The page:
A start-up, if it's all about choosing a narrow project, is the same strategy I had when I was eight years old. You know, if you can achieve something, you have to have competitors, sooner or later you have to face. So, if you don't want to compete, then the ideas you come up with are no better.

I think, this encounter big difficulties on the retreat of the action, often people in the subconscious to make. It's a big idea, but it's a decision to pursue a smaller, safer goal, because you're subconsciously rejecting big ideas. The solution to this problem is to pretend that you are planning for someone else, not for yourself. Think of a good idea for someone to start a business?

4 repeats (derivative idea)

Many of the applications we receive are emulating some existing companies. The existing company does give you some ideas, but it's definitely not the best. If you look back at successful startups, it's very rare to start out as a copycat. Where do they come from? It is usually the founder who discovers some unresolved specific issues.

Our own start-up business is to write software that enables it to generate Web sites for online stores. We were alone, and a handful of websites that supported online transactions were written by the professional designers of the Internet and cost very much. We realize that once online shopping is booming, these sites must be generated by software, so we write such a software. The origins of this idea are straightforward, that's all.

The problems that affect you personally should be the best. Apple was born because Wozniak (Steve Wozniak) needed a computer, and Google (Google) was because Larry and Sergei (Sergey) could not find what they wanted on the internet, and Hotmail was because Shabir Bhatia (Sabeer Bhatia) and Smith (Jack Smith) are unable to e-mail each other at work.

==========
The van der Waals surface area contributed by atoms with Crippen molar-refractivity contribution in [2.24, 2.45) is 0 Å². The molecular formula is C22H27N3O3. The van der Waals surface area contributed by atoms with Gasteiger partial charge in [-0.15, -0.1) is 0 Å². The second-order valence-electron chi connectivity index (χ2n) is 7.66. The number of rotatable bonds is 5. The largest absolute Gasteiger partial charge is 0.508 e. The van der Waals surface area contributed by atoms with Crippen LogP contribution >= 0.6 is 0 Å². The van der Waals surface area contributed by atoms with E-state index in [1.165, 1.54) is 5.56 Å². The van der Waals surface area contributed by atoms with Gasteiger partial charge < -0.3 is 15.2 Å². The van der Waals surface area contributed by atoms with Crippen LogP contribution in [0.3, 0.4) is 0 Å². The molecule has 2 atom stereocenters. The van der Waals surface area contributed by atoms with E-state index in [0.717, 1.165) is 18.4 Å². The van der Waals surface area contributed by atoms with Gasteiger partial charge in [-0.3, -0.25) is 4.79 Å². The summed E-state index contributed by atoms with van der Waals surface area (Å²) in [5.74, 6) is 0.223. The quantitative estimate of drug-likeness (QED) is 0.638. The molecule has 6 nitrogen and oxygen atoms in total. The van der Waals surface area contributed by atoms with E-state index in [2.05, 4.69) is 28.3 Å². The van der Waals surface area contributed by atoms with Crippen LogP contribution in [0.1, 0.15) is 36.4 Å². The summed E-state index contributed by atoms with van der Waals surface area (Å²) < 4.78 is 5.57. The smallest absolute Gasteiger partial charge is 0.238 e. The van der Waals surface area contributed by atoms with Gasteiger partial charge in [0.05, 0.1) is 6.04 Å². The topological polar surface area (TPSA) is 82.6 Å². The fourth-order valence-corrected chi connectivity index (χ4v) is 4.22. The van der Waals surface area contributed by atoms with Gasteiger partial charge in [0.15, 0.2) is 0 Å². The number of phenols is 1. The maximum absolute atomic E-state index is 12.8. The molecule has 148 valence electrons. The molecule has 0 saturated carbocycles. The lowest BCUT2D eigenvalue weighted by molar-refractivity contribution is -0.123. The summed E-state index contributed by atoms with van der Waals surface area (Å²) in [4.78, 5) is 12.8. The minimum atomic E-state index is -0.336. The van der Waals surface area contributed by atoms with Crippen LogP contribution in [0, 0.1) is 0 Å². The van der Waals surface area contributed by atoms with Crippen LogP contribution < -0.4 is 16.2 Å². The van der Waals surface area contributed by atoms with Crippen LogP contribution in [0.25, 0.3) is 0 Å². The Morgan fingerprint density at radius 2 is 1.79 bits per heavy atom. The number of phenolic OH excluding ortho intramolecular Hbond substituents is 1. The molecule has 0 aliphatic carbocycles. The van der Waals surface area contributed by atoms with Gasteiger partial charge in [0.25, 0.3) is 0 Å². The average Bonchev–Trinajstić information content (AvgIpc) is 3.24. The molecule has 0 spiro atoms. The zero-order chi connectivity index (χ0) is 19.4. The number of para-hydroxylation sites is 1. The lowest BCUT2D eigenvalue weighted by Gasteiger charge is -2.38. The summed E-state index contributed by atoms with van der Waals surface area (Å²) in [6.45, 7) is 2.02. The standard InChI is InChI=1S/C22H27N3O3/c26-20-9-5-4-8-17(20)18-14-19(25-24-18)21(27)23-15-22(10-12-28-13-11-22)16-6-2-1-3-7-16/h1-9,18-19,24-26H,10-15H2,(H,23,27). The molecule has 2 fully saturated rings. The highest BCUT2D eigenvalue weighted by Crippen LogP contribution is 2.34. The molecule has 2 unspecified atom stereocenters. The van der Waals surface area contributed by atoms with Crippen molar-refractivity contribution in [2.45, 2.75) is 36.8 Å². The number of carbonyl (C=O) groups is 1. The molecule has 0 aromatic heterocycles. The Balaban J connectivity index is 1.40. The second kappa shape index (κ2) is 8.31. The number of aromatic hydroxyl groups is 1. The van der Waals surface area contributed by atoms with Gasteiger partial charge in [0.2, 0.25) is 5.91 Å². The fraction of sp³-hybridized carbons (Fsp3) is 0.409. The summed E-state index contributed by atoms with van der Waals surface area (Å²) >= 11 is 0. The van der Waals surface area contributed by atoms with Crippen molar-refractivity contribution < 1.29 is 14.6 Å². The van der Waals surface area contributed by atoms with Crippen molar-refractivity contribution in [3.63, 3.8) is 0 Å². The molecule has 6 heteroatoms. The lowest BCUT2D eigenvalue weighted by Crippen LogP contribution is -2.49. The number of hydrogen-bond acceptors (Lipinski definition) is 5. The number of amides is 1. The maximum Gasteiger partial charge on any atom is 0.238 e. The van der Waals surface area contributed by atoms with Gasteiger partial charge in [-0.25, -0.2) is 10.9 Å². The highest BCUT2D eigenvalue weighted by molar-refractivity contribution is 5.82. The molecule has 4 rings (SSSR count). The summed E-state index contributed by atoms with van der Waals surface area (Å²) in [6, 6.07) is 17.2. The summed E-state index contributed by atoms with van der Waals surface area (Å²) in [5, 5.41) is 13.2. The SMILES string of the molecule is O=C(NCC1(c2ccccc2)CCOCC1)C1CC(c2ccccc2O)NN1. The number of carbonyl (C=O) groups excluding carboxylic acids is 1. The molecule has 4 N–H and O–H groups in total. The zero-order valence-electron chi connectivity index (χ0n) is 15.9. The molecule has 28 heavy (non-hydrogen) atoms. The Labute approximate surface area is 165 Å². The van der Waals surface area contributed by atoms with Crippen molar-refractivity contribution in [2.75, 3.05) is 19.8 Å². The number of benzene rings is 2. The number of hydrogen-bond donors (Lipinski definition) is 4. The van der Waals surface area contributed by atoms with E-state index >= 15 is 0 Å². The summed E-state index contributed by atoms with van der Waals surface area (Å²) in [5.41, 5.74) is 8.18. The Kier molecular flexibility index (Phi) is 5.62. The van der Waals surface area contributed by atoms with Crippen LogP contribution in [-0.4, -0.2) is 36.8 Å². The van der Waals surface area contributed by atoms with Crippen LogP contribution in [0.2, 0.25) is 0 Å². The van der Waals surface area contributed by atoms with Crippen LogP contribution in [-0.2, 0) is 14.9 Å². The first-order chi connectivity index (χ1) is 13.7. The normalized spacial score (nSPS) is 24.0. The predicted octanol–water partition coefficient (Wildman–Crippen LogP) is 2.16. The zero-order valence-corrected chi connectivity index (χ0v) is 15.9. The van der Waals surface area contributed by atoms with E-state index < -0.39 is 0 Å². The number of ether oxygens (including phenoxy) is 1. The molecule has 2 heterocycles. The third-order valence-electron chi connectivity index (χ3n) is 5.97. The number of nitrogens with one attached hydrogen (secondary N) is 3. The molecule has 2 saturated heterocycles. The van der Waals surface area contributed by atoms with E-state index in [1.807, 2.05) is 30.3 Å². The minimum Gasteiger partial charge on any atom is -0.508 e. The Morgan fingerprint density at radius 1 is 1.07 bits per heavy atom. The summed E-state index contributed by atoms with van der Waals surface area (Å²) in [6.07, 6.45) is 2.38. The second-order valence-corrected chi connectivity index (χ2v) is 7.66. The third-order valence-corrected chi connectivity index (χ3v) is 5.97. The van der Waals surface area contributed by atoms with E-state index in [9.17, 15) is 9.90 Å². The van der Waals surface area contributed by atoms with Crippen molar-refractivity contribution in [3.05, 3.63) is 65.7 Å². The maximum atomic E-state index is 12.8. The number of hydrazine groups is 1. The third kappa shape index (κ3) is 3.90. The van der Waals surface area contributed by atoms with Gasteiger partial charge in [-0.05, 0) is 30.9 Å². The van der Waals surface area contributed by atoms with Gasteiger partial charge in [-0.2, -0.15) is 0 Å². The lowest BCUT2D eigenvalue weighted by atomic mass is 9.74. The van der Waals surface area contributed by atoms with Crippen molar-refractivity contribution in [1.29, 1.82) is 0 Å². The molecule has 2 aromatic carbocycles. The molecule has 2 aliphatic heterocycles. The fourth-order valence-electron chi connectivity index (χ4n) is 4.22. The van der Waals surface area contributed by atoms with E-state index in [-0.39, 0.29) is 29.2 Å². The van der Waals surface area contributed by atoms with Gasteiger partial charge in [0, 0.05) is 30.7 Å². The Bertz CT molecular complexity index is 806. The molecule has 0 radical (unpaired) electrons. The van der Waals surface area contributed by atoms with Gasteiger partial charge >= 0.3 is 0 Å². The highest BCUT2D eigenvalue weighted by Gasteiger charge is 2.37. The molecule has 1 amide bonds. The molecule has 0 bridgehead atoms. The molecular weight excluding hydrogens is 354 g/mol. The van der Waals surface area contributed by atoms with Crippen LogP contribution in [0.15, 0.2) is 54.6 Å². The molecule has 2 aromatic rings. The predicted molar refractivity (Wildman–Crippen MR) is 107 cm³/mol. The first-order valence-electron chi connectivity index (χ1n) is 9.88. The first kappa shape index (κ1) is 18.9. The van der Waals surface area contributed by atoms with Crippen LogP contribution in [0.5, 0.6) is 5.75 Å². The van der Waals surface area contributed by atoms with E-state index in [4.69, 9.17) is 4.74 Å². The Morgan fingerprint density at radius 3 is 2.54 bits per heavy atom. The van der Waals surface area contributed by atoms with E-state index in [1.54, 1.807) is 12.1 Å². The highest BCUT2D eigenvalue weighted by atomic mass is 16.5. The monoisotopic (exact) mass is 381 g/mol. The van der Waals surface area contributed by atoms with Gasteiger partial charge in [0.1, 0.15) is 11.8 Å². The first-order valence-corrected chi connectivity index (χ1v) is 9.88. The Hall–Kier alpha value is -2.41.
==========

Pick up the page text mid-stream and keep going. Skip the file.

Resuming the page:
So, instead of copying Facebook and doing some piecemeal work on it, you should find inspiration in other directions. And don't be influenced by existing companies to fire their cold; you should look for unresolved issues and imagine what companies can solve those problems. [2] You need to figure out what people are complaining about and expecting.

5 opinionated (obstinacy)

In some areas, the path to success requires you to identify what you want to do and stick to it, no matter how frustrated you are. Entrepreneurship is another matter. If you want to win an Olympic gold medal, then you should be a target, never give up, because your goal is very clear. However, entrepreneurship is more of a scientific study, and you should follow the laws of nature rather than the subjective.

You should avoid sticking to the original plan too much because it may be wrong. Most successful startups don't end up doing what they're trying to do--and they're so different that it's hard to relate them to the original company. In the process of starting a business, you should be prepared to accept any better ideas, and the hardest thing to do is to give up what you already have.

Of course, there is also a question of degree. Another idea every week is obviously not going to work. Is there any standard that can help you make a decision? One way is to measure whether the new ideas represent some kind of progress. If you can take advantage of most of what you've done, you may be in a spiraling process; If you need to start from scratch, that's not a good omen.

Fortunately, you can ask your users for advice. If you turn to a new direction, and the user is enthusiastic about it, then you are likely to bet on the treasure.

6 Encounter person slept (hiring bad programmers)

I forgot to list this in the earlier checklist because most of the founders I met were programmers. It's not a big problem for them. Even if they hire one or two of poor programmers at a time, it's not like the sky is falling. At a critical juncture, they can all be in their own hands to help the tide.

But when I went back to the 90 's when the failed e-commerce start-ups, I found out that bad programmers ruined those companies. Many companies are created by people in the business world. They think startups have a good idea and hire a bunch of programmers to implement it. This is really easy to do. People in these business areas simply can't tell the difference between a programmer's good or bad. They don't even have access to the best programmers, because no program master is willing to implement a businessman's vision.

The fact is, these people recruited some of the programmers they thought were good (at least the programmer's résumé is so boastful, what Microsoft Certified Developer, etc.), but in fact it is difficult. Then they will be puzzled to find that their company is like the old cow pull a car creaking, and competitors are the same as the Rockets. Such startups have all the drawbacks of big companies, but they don't have the advantage of big companies.